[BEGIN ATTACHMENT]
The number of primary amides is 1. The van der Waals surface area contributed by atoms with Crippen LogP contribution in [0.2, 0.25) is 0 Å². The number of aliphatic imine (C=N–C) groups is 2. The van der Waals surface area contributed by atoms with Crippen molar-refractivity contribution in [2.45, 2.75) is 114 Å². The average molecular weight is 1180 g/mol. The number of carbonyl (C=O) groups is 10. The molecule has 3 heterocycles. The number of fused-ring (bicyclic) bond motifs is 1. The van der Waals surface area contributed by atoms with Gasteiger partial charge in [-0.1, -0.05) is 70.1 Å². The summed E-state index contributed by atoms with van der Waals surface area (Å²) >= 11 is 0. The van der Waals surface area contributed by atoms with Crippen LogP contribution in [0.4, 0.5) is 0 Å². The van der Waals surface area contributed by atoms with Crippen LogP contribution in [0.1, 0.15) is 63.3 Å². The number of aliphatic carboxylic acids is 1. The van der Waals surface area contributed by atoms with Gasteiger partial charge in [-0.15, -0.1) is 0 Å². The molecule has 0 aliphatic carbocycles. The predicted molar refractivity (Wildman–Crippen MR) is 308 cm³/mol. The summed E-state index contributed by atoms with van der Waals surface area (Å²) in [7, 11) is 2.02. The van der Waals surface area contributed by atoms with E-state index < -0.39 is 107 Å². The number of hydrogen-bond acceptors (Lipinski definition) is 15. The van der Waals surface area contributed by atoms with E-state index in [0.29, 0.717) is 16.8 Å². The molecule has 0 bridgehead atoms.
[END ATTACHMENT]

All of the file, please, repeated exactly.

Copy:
The number of primary amides is 1. The van der Waals surface area contributed by atoms with Crippen LogP contribution in [0.2, 0.25) is 0 Å². The number of aliphatic imine (C=N–C) groups is 2. The van der Waals surface area contributed by atoms with Crippen molar-refractivity contribution in [2.45, 2.75) is 114 Å². The average molecular weight is 1180 g/mol. The number of carbonyl (C=O) groups is 10. The molecule has 3 heterocycles. The number of fused-ring (bicyclic) bond motifs is 1. The van der Waals surface area contributed by atoms with Gasteiger partial charge in [-0.1, -0.05) is 70.1 Å². The summed E-state index contributed by atoms with van der Waals surface area (Å²) >= 11 is 0. The van der Waals surface area contributed by atoms with Crippen LogP contribution in [0.4, 0.5) is 0 Å². The van der Waals surface area contributed by atoms with Crippen LogP contribution in [0.1, 0.15) is 63.3 Å². The number of aliphatic carboxylic acids is 1. The van der Waals surface area contributed by atoms with Gasteiger partial charge in [-0.15, -0.1) is 0 Å². The molecule has 0 aliphatic carbocycles. The predicted molar refractivity (Wildman–Crippen MR) is 308 cm³/mol. The summed E-state index contributed by atoms with van der Waals surface area (Å²) in [7, 11) is 2.02. The van der Waals surface area contributed by atoms with E-state index < -0.39 is 107 Å². The number of hydrogen-bond acceptors (Lipinski definition) is 15. The van der Waals surface area contributed by atoms with E-state index in [0.29, 0.717) is 16.8 Å². The molecule has 0 bridgehead atoms.